For more information on the program and its history, please click here.
STITAH 2013, entitled Behind the Image: The Painted Surface and its Technical Study, strived to address the following questions: What hidden details of an artist’s working practice reveal themselves through close observation of individual artworks? How might careful study of an object’s condition lead to a better understanding of original intent? How best to synthesize technical studies with traditional art historical approaches, such that each more effectively complements the other? Study units ranged in time and media, moving through millennia with the help of case studies and close looking at works of art; specific examples includes 3rd century Roman painted ceremonial shields from Dura Europos, works in tempera and oil as well as polychromy, and British and American watercolors. Extensive hands-on practical sessions devoted to tempera, oil painting, acrylics and water coloring complemented the lectures.
The 2012 STITAH, held at Yale University, provided a general introduction to the topic through three curricular units: Early Italian painting and polychrome sculpture; works of art on paper and paper-based artists’ media; and 18th-19th Century American painting. The participants included 14 art historians and one chemist, attending along with her art history colleague. The group examined works of art in both the YUAG and YCBA galleries, and spent several sessions looking at art works in the YUAG conservation labs. The YUAG conservators further provided in depth demonstrations of analytical techniques, including x-radiography, x-ray fluorescence, infra-red reflectography, and more. A local paper artist lead a workshop on making paper, allowing all group members to make their own paper; the group then participated in a workshop at the YCBA paper conservation lab where they were encouraged to try a wide range of media intended for making marks on paper. David Bomford provided the keynote lecture, followed by a reception and dinner hosted by the YCBA, providing a thought-provoking highlight to the week’s captivating program.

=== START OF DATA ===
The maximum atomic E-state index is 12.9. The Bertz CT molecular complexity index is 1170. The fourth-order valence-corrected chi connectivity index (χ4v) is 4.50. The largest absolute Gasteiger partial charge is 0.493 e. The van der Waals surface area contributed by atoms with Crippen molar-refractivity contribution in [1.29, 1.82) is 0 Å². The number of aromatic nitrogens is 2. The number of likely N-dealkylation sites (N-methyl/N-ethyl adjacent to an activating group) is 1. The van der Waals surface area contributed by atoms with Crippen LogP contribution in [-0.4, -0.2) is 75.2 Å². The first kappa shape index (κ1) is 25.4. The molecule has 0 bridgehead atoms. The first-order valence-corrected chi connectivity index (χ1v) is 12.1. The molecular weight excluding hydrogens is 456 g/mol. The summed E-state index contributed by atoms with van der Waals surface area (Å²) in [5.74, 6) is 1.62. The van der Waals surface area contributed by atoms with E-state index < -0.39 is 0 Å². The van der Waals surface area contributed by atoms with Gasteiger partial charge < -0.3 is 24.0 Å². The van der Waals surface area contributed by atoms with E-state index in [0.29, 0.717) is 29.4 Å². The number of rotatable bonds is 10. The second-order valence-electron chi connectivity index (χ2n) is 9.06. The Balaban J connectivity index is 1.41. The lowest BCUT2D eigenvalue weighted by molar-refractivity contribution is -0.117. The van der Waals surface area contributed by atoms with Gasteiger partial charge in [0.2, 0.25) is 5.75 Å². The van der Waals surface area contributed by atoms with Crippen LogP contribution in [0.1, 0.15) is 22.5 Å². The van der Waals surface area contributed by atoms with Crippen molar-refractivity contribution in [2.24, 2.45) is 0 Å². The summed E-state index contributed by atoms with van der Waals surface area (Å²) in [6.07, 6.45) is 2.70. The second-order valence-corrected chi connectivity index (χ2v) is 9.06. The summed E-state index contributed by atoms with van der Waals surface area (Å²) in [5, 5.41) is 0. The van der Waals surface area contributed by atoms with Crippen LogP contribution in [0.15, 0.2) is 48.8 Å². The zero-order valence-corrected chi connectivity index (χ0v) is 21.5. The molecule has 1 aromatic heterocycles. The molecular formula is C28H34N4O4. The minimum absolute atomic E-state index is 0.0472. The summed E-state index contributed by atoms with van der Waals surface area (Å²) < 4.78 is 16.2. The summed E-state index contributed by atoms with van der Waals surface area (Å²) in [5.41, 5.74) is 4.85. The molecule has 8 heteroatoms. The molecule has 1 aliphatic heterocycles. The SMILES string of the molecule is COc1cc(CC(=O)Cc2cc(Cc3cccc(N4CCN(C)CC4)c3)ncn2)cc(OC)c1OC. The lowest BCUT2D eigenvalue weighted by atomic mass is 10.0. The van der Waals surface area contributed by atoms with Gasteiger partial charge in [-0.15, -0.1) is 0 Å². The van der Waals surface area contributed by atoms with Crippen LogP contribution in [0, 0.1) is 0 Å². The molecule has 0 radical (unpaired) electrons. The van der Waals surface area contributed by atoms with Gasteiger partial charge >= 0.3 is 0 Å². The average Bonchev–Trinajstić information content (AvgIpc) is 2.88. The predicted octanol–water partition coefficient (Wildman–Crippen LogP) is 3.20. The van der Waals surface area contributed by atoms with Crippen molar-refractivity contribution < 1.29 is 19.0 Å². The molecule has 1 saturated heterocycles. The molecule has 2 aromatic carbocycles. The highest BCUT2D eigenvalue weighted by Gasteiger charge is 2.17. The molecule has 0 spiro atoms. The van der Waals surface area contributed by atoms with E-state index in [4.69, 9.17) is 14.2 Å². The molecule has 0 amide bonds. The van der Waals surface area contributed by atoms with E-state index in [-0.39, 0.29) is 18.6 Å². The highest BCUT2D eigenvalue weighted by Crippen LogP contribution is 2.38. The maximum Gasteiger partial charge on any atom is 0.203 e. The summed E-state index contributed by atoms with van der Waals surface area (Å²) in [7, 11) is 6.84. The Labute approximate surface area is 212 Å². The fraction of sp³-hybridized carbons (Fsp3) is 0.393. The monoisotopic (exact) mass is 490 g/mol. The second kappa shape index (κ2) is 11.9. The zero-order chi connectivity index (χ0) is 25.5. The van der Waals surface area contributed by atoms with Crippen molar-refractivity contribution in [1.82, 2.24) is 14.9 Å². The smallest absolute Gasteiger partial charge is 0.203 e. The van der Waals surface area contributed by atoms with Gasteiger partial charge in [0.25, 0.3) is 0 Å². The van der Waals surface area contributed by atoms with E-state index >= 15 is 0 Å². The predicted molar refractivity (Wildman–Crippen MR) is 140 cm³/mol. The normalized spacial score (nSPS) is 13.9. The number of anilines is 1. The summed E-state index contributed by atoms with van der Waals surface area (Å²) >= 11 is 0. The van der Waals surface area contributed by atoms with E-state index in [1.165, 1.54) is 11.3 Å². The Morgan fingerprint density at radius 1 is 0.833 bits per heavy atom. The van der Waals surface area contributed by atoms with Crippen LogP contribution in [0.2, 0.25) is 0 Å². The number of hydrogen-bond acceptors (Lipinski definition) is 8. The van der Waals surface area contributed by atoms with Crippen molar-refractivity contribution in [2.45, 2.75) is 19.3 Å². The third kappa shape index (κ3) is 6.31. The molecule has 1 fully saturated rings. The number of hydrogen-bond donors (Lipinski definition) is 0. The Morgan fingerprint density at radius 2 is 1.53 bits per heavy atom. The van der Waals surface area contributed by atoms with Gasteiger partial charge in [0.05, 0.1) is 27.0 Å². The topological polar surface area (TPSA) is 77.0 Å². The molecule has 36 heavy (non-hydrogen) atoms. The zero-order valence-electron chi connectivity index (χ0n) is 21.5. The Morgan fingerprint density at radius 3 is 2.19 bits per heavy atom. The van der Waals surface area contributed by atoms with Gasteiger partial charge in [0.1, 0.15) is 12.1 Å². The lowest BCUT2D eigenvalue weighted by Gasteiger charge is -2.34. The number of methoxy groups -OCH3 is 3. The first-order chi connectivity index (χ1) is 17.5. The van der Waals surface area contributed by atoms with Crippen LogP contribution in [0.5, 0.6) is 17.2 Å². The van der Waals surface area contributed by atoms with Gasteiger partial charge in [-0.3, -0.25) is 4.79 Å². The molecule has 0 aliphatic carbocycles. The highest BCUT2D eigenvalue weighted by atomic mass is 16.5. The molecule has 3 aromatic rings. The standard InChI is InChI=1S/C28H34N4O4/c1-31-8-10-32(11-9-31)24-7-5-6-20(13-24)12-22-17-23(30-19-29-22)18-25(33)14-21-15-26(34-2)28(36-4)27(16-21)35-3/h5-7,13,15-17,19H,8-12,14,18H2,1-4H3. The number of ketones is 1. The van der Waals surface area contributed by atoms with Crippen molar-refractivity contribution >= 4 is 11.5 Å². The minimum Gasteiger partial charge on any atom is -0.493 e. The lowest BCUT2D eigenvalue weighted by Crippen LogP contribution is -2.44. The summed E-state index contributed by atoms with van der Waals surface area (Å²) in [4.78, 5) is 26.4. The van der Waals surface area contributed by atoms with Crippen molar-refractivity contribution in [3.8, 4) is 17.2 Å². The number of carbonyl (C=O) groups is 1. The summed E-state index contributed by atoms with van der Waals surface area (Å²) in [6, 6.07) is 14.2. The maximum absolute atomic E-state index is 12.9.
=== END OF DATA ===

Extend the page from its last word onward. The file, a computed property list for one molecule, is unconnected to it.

The inaugural STITAH was held at the Conservation Center, with a focus on Pre- and Early Modern Masters. The program took full advantage of New York City’s museums and local expertise, and sessions were held at both the Metropolitan Museum of Art and the Frick Collection. A full morning’s focus on x-radiography, infra-red reflectography and binocular microscopy at both the Conservation Center’s labs and the Metropolitan Museum familiarized the participants with these techniques. Case studies addressing specific works of art were supplemented by two practical sessions on tempera and oil painting, where all participants were encouraged to get dirty. A culminating session at the week’s end took place in the Metropolitan Museum’s paintings conservation department.